Anonymous said...

I saw those posters displayed on that garbage ladened walkway and laughed just to keep from crying. Misdirected frustration is all it is.

Anonymous said...

Across the street from my Anacostia home someone has spray painted "Gentrification Kills" on a long abandoned home. The irony is too apparent, I thought. But I was curious as to whom this was meant for.

Anonymous said...

I live near H st NE and get all kinds of crap from African Americans. Comments like white trash and that I am raping the MFing city are just a bunch of crap. Sometimes I wish I had moved to VA instead of investing a ton of cash into a house here.

Anonymous said...

its a lot easier for people to blame someone for their predicament than to do something about it. not everyone has to leave dc. if you have a job it helps your ability to stay no matter what race you are. someone told me once to "go back to milwaukee" while driving through Anacostia in 1999. i thought things had changed.

saf said...

Hi - visiting from Petworth, where we have also seen those poster, and the "Gentrification kills!" graffiti.

I don't get it. My neighbors and I don't want to live in monolithic neighborhood. (Yes, I'm white. Been in Petworth since 1990. My neighbors are mostly black, and have mostly been here since 1958 or so. Although that's changing as many of the get old enough to need to move.)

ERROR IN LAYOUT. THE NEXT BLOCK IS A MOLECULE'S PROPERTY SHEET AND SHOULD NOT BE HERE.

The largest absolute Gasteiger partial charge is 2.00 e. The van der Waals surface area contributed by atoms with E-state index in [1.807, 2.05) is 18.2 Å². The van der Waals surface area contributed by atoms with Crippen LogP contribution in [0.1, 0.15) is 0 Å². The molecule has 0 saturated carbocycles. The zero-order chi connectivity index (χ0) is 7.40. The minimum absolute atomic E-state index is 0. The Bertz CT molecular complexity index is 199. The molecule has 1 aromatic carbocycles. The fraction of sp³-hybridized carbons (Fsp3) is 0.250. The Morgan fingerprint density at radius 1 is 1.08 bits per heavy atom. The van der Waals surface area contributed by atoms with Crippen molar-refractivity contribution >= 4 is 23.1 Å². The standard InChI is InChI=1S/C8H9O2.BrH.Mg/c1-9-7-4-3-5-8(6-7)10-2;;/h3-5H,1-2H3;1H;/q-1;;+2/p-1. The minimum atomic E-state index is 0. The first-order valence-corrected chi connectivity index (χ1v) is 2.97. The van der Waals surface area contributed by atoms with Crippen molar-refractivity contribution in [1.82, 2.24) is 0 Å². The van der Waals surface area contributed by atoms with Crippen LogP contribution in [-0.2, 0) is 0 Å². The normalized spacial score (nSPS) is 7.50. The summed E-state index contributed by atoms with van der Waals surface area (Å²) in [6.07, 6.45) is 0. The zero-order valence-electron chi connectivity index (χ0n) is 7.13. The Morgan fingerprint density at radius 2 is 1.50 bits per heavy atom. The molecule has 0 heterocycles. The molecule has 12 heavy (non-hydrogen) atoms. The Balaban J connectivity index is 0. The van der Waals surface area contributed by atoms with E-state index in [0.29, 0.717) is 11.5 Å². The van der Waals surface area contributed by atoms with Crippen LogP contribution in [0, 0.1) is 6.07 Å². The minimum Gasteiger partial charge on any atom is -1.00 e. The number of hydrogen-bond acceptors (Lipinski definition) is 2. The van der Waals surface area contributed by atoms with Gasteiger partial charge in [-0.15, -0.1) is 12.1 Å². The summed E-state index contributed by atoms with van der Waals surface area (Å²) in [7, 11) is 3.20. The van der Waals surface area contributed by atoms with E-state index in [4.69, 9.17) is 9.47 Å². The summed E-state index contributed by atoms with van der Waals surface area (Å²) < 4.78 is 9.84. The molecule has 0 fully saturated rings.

Anyhow, in my experience, those posters didn't change how the adults around interacted with each other, but may have emboldened some of the teenagers (most of whom don't live in the neighborhood) to revive outdated exclusionary language.

Fred said...

I am 35 yr old, African-American male that has been living in Anacostia for over 6 years. believe it or not i have not always felt welcomed in my this community, i think class plays a significant role in this as well, that I think race tends to overshadow. Fellow property owners in my complex often feel like we are outsiders just because we took advantage of the opportunity to become homeowners, while others did not.

I agree the that this divisive language on the poster and directed homeowners is not the way to go, nor do i think that African American should now make use of the bigoted language that was against us when we moved into many communities in the early 20th century, but I do think those of us of all ethnicities should try think about what it might feel like to be pushed out of your community and feeling powerless to do anything about the changing tide.
@Critically Urban, i agree with everything you said, except this premise of "Reverse racism", i mean racism is racism, no?

Ward 7 Citizen said...